The long saga of protecting dolphins

After passage of various dolphin protection laws in the 1980s, the U.S. fishing industry abandoned the cruel and environmentally devastating practice of surrounding dolphins with mile-long purse seine nets to trap the schools of tuna fish swimming under the hunting mammals.  The practice had led to the death of millions of dolphins in the Eastern Tropical Pacific, where dolphins accompany schools of tuna.  The U.S. laws forbid the sale of tuna caught with purse seine nets.

In 1991, a General Agreement on Tariffs and Trade (GATT) tribunal ruled that this ban violated GATT rules forbidding discrimination. With the debate over NAFTA’s passage raging, Mexico decided not to impose trade sanctions when the United States maintained the laws. The U.S. prohibition was again successfully challenged under GATT by the European Union in 1994.

After NAFTA’s passage, the Clinton administration launched an intense effort to change the U.S. law to bring it into compliance with the initial ruling, while Mexico threatened a new WTO case to enforce the old ruling. After a lengthy battle with Congress, the Clinton administration managed to pass a new policy that removed the ban on U.S. sales of tuna caught with purse seine nets.

However, an attempt by the Clinton and Bush II administrations to weaken the related labeling law defining what could be labeled “dolphin safe” was reversed after a series of U.S. court cases.

Continue reading "Flipper gets axed by the WTO" »

WTO Rules Against Dolphin-Safe Tuna Labels

Round Three of the GATT-WTO Tuna-Dolphin Case: GATTzilla Kills Flipper Again

WASHINGTON, D.C. – The World Trade Organization (WTO) has ruled against the popular U.S. “dolphin-safe” tuna labeling in a case brought by Mexico, according to a panel report released today. The WTO has struggled to regain legitimacy following the highly visible 1999 Seattle protests that derailed plans to expand the organization’s remit – plans that have been sidelined ever since. Today’s ruling will intensify public opposition to the WTO, said Public Citizen. This is the third time the WTO and its predecessor General Agreement on Tariffs and Trade have ruled against America’s dolphin protection policies.

“It makes very real the threats these overreaching ‘trade’ pacts pose. The first round of this case in 1991 became known to environmental activists as ‘GATTzilla Kills Flipper’ and ignited U.S. public opposition to what would become the WTO,” said Lori Wallach, director of Public Citizen’s Global Trade Watch. “Until that first ruling, and then a second one several years later, all we could do was point out worrisome negotiating text that we thought could undermine vital domestic environmental and other public interest policies – and then, suddenly, we had the proverbial smoking dolphin.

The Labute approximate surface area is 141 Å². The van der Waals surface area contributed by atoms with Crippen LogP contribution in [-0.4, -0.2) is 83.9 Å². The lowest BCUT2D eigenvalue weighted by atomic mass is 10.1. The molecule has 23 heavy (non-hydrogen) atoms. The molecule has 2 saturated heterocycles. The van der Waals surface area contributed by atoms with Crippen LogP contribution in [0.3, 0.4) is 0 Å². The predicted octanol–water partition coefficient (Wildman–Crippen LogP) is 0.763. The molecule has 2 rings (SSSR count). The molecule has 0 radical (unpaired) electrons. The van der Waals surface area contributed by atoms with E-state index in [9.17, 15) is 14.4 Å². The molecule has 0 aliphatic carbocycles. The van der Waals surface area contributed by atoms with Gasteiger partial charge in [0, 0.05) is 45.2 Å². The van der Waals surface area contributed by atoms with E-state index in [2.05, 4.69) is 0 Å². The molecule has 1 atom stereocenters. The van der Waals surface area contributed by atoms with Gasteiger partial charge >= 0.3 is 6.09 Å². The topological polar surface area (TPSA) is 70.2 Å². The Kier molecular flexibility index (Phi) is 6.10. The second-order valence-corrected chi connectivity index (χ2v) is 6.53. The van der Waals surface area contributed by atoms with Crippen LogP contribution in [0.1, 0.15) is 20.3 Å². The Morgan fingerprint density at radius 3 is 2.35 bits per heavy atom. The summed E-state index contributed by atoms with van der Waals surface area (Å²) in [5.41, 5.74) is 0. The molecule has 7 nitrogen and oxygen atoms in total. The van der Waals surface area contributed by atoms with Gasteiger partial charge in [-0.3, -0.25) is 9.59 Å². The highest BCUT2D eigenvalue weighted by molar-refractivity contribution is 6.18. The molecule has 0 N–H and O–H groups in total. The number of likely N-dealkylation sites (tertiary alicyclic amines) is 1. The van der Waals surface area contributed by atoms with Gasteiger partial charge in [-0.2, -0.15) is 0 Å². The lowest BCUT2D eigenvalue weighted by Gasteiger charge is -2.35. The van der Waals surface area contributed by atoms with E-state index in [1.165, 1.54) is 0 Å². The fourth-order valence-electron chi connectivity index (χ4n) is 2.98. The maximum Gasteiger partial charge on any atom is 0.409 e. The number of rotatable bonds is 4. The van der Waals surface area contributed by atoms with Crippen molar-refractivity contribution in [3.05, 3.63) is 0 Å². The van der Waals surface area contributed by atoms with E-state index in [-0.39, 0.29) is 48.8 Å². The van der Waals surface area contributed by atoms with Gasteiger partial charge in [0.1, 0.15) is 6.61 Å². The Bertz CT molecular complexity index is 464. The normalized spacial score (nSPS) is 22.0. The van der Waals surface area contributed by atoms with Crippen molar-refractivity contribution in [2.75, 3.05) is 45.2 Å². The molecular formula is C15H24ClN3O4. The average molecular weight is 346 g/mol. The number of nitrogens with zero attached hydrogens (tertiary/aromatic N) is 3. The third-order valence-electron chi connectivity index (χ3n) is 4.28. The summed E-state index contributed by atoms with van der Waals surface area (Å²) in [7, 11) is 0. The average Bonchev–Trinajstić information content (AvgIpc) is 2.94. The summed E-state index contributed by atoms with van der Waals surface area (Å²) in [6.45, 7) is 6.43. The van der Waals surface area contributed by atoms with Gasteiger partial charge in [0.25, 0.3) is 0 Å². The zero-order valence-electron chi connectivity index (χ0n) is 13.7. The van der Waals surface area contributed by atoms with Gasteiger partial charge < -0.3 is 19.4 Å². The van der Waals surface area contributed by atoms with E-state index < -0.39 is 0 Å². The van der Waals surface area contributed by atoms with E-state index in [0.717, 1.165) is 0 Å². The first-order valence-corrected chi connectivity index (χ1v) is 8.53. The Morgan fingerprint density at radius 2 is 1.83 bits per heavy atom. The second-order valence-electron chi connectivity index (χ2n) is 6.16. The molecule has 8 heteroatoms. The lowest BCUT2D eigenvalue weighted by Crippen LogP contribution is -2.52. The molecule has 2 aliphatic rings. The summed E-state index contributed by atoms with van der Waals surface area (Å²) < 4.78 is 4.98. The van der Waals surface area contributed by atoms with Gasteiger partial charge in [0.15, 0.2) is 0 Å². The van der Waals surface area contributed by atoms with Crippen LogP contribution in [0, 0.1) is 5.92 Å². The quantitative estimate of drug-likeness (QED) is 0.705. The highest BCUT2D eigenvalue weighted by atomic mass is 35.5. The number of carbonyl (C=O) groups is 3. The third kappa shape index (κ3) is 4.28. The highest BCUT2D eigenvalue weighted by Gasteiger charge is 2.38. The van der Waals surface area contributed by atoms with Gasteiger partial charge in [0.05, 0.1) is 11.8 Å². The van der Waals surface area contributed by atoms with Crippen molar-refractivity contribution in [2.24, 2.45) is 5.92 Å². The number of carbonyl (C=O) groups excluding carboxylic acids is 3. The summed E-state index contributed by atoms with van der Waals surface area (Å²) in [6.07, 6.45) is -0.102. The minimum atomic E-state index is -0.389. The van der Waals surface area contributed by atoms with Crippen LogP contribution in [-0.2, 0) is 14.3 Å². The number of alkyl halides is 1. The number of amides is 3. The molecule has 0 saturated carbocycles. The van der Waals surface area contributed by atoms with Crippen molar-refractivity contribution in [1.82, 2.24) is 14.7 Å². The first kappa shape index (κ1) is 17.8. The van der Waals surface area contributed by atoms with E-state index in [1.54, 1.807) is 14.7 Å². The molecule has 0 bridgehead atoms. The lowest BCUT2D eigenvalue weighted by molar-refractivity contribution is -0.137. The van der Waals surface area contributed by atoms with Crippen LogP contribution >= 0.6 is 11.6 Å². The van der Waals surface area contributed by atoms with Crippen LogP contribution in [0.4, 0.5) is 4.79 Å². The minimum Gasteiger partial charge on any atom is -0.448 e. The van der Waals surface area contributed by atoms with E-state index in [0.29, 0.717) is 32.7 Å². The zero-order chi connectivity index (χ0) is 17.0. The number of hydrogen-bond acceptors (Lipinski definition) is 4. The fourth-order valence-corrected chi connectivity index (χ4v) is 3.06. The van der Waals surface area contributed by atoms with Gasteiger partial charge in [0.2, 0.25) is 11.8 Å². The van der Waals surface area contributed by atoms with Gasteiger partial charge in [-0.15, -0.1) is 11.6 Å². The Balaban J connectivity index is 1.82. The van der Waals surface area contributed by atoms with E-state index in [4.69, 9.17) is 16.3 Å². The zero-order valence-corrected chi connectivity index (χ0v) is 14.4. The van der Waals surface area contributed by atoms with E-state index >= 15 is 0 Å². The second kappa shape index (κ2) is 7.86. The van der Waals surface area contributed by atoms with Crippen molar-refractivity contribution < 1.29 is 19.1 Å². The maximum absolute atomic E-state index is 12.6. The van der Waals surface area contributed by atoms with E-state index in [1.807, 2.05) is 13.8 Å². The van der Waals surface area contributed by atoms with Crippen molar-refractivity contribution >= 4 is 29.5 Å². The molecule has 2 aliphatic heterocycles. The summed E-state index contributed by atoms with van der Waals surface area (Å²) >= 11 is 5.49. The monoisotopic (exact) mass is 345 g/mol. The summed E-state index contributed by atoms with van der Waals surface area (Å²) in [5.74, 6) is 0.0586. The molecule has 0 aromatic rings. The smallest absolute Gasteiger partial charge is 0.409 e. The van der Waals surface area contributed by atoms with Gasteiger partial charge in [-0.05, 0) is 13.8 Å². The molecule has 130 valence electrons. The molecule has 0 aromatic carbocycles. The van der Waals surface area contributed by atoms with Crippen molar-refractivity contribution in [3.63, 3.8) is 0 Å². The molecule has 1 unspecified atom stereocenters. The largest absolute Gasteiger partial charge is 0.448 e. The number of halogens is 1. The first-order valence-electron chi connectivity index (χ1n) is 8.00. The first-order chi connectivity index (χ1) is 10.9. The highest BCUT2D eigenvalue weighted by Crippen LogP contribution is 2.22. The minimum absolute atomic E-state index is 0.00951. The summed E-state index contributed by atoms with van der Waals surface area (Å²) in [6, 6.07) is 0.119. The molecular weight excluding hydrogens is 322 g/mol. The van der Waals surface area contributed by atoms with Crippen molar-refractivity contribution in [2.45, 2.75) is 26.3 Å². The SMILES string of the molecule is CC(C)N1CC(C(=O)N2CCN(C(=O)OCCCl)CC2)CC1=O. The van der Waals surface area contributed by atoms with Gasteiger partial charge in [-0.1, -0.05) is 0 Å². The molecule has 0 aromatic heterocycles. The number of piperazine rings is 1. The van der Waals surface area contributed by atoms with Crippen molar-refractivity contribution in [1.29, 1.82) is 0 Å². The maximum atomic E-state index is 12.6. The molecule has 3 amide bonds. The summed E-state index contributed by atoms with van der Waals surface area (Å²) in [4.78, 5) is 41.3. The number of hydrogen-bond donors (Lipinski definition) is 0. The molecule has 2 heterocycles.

“In this case, a WTO tribunal is telling American consumers that having the product labels that we rely on to make sure that our shopping and dining choices do not result in dolphins being killed is a WTO violation. These are labels that apply to domestic and foreign tuna alike, that we pushed our Congress to pass,” said Wallach. “Fury about a foreign tribunal ruling against a popular U.S. consumer labeling law on a common food product, which has been explicitly and repeatedly approved by our courts, is among the few things likely to unite Americans across the political spectrum.”

Added Todd Tucker, research director for Public Citizen’s Global Trade Watch, “Dolphin-safe tuna labels are strictly voluntary; Mexico can sell tuna in the U.S. market with or without the label. ‘Voluntary’ is the new ‘mandatory,’ according to this WTO ruling. It tells consumers that even voluntary labels, and the subjective consumer preferences they may cultivate, are ripe for WTO attack.”

This ruling comes on the heels of two other WTO attacks on consumer protection and information policies. Last week, the WTO ruled against U.S. measures to reduce teenage smoking, while a recently leaked ruling concluded that country-of-origin labeling for beef is a WTO violation. All three of these consumer policies are very popular with Congress and the public. These adverse WTO rulings are likely to make it more difficult for the Obama administration to gain approval for three trade deals with Korea, Colombia and Panama that contain similar anti-consumer provisions, Wallach said.